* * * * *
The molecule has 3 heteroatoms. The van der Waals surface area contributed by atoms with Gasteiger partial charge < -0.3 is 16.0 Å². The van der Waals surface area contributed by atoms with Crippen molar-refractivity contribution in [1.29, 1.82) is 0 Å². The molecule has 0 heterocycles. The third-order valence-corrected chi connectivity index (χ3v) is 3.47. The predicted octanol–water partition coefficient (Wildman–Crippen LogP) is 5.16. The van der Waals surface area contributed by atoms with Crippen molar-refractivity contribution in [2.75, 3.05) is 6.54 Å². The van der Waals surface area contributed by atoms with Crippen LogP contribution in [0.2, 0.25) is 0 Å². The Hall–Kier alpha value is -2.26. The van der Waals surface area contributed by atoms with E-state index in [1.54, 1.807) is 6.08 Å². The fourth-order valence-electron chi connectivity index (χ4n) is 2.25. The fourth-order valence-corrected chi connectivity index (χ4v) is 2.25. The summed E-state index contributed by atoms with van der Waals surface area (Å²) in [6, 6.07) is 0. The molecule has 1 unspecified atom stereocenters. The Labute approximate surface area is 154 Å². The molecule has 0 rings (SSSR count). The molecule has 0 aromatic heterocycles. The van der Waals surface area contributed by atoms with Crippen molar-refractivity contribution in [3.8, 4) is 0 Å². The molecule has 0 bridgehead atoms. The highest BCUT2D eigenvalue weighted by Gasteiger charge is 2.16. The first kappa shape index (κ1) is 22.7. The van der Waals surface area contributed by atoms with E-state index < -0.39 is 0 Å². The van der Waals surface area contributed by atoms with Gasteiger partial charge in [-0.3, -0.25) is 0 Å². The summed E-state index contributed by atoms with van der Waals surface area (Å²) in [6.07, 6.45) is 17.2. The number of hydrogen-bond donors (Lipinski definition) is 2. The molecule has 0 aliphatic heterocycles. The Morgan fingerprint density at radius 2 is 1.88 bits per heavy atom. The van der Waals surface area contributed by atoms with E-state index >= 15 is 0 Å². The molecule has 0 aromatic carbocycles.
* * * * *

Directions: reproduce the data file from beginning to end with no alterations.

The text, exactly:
The molecule has 3 heteroatoms. The van der Waals surface area contributed by atoms with Gasteiger partial charge < -0.3 is 16.0 Å². The van der Waals surface area contributed by atoms with Crippen molar-refractivity contribution in [1.29, 1.82) is 0 Å². The molecule has 0 heterocycles. The third-order valence-corrected chi connectivity index (χ3v) is 3.47. The predicted octanol–water partition coefficient (Wildman–Crippen LogP) is 5.16. The van der Waals surface area contributed by atoms with Crippen molar-refractivity contribution in [2.75, 3.05) is 6.54 Å². The van der Waals surface area contributed by atoms with Crippen LogP contribution in [0.2, 0.25) is 0 Å². The Hall–Kier alpha value is -2.26. The van der Waals surface area contributed by atoms with E-state index in [1.54, 1.807) is 6.08 Å². The fourth-order valence-electron chi connectivity index (χ4n) is 2.25. The fourth-order valence-corrected chi connectivity index (χ4v) is 2.25. The summed E-state index contributed by atoms with van der Waals surface area (Å²) in [6, 6.07) is 0. The molecule has 1 unspecified atom stereocenters. The Labute approximate surface area is 154 Å². The molecule has 0 rings (SSSR count). The molecule has 0 aromatic heterocycles. The van der Waals surface area contributed by atoms with Crippen molar-refractivity contribution in [3.8, 4) is 0 Å². The molecule has 0 bridgehead atoms. The highest BCUT2D eigenvalue weighted by Gasteiger charge is 2.16. The first kappa shape index (κ1) is 22.7. The van der Waals surface area contributed by atoms with E-state index < -0.39 is 0 Å². The van der Waals surface area contributed by atoms with Gasteiger partial charge in [-0.3, -0.25) is 0 Å². The summed E-state index contributed by atoms with van der Waals surface area (Å²) in [6.07, 6.45) is 17.2. The number of hydrogen-bond donors (Lipinski definition) is 2. The molecule has 0 aliphatic heterocycles. The Morgan fingerprint density at radius 2 is 1.88 bits per heavy atom. The van der Waals surface area contributed by atoms with E-state index >= 15 is 0 Å². The molecule has 0 aromatic carbocycles.